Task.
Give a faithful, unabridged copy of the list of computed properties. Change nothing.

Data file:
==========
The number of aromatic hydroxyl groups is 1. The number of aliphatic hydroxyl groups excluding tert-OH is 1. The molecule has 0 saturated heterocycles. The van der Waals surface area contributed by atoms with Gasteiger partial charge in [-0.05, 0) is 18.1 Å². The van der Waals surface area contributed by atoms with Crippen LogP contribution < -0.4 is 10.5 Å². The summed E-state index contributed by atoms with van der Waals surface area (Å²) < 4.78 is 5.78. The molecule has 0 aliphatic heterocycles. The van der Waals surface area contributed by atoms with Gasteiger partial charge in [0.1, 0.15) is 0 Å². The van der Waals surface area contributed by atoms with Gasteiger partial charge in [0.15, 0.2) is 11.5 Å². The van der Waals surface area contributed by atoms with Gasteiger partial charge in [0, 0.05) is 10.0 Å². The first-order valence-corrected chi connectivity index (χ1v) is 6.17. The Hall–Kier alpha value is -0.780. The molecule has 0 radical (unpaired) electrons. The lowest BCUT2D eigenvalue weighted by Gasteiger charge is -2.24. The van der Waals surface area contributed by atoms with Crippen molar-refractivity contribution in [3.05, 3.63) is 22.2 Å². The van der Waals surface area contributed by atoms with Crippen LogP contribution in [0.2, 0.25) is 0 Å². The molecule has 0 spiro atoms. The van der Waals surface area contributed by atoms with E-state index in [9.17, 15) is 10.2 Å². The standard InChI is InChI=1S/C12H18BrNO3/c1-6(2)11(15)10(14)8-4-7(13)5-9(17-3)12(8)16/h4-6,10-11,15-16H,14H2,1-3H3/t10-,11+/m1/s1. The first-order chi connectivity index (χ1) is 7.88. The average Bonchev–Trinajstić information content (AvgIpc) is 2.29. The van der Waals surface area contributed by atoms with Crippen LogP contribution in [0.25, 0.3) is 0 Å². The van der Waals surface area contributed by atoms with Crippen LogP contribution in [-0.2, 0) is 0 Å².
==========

The number of aromatic hydroxyl groups is 1. The number of aliphatic hydroxyl groups excluding tert-OH is 1. The molecule has 0 saturated heterocycles. The van der Waals surface area contributed by atoms with Gasteiger partial charge in [-0.05, 0) is 18.1 Å². The van der Waals surface area contributed by atoms with Crippen LogP contribution < -0.4 is 10.5 Å². The summed E-state index contributed by atoms with van der Waals surface area (Å²) < 4.78 is 5.78. The molecule has 0 aliphatic heterocycles. The van der Waals surface area contributed by atoms with Gasteiger partial charge in [0.1, 0.15) is 0 Å². The van der Waals surface area contributed by atoms with Gasteiger partial charge in [0.15, 0.2) is 11.5 Å². The van der Waals surface area contributed by atoms with Gasteiger partial charge in [0, 0.05) is 10.0 Å². The first-order valence-corrected chi connectivity index (χ1v) is 6.17. The Hall–Kier alpha value is -0.780. The molecule has 0 radical (unpaired) electrons. The lowest BCUT2D eigenvalue weighted by Gasteiger charge is -2.24. The van der Waals surface area contributed by atoms with Crippen molar-refractivity contribution in [3.05, 3.63) is 22.2 Å². The van der Waals surface area contributed by atoms with Crippen LogP contribution in [0.2, 0.25) is 0 Å². The molecule has 0 spiro atoms. The van der Waals surface area contributed by atoms with E-state index in [9.17, 15) is 10.2 Å². The standard InChI is InChI=1S/C12H18BrNO3/c1-6(2)11(15)10(14)8-4-7(13)5-9(17-3)12(8)16/h4-6,10-11,15-16H,14H2,1-3H3/t10-,11+/m1/s1. The first-order chi connectivity index (χ1) is 7.88. The average Bonchev–Trinajstić information content (AvgIpc) is 2.29. The van der Waals surface area contributed by atoms with Crippen LogP contribution in [0.25, 0.3) is 0 Å². The van der Waals surface area contributed by atoms with Crippen LogP contribution in [-0.2, 0) is 0 Å².